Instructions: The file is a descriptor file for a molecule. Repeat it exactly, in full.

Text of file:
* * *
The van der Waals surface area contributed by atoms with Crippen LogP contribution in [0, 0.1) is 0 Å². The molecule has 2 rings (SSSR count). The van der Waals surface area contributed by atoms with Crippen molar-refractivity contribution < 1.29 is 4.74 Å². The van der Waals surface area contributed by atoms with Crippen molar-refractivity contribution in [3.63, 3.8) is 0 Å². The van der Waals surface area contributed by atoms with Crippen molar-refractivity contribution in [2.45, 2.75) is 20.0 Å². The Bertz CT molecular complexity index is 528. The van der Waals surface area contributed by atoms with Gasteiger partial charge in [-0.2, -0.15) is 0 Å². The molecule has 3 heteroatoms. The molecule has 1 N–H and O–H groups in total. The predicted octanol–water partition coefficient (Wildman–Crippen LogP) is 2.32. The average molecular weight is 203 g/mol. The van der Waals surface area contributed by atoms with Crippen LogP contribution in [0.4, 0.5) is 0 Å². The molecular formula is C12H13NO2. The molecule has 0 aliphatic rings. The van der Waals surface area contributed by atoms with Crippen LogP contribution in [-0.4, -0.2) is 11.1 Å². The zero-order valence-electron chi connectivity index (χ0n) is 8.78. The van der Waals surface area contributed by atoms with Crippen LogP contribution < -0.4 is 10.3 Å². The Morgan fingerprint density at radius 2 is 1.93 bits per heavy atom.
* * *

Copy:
The van der Waals surface area contributed by atoms with Crippen LogP contribution in [0, 0.1) is 0 Å². The molecule has 2 rings (SSSR count). The van der Waals surface area contributed by atoms with Crippen molar-refractivity contribution < 1.29 is 4.74 Å². The van der Waals surface area contributed by atoms with Crippen molar-refractivity contribution in [3.63, 3.8) is 0 Å². The van der Waals surface area contributed by atoms with Crippen molar-refractivity contribution in [2.45, 2.75) is 20.0 Å². The Bertz CT molecular complexity index is 528. The van der Waals surface area contributed by atoms with Gasteiger partial charge in [-0.2, -0.15) is 0 Å². The molecule has 3 heteroatoms. The molecule has 1 N–H and O–H groups in total. The predicted octanol–water partition coefficient (Wildman–Crippen LogP) is 2.32. The average molecular weight is 203 g/mol. The van der Waals surface area contributed by atoms with Crippen LogP contribution in [0.4, 0.5) is 0 Å². The molecular formula is C12H13NO2. The molecule has 0 aliphatic rings. The van der Waals surface area contributed by atoms with Crippen LogP contribution in [-0.4, -0.2) is 11.1 Å². The zero-order valence-electron chi connectivity index (χ0n) is 8.78. The van der Waals surface area contributed by atoms with Crippen LogP contribution < -0.4 is 10.3 Å². The Morgan fingerprint density at radius 2 is 1.93 bits per heavy atom.